While most tree houses have a trunk running vertically, this structure floats above the tree, suggesting the delicate tension between nature and the built environment. Serving as an inhabitable sculpture – a refuge, a gallery and a guest cottage – it's perched atop a hill and overlooks canyon vistas, downtown Los Angeles and the Getty Center.
Rockefeller Partners Architects spent about eight months on the design. "It was a complex little puzzle," said Chris Kempel, the project’s architect. "It was like taking a box and poking it with chopsticks," he said about five slightly canted steel columns that pierce its cedar exterior. "We had a bunch of fun with it."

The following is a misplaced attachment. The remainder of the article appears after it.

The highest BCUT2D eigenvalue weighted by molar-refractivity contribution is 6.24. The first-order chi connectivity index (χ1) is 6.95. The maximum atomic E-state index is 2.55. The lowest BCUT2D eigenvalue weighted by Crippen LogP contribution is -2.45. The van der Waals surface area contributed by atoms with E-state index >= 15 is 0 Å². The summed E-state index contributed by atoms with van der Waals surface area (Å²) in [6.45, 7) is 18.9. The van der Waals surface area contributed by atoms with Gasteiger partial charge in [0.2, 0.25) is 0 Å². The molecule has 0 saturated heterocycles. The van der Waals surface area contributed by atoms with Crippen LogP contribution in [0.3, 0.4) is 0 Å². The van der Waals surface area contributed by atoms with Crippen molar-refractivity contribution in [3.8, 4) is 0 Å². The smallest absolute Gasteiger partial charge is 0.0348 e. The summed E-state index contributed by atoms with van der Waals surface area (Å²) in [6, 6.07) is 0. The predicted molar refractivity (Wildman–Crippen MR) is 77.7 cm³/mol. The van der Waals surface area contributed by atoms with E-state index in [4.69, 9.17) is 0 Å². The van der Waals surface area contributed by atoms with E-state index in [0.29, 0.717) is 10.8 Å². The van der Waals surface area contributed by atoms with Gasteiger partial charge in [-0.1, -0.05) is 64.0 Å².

Check out the slideshow to see more images of the project.
J. Michael Welton
J. Michael Welton is architecture critic for the News & Observer in Raleigh, N.C. His work has appeared in national and international publications like The New York Times, The Washington Post, Metropolis, Interior Design, Architectural Record, and Ocean Home. He is the author of "Drawing from Practice: Architecture and the Meaning of Freehand." He is also editor and publisher at www.architectsandartisans.com.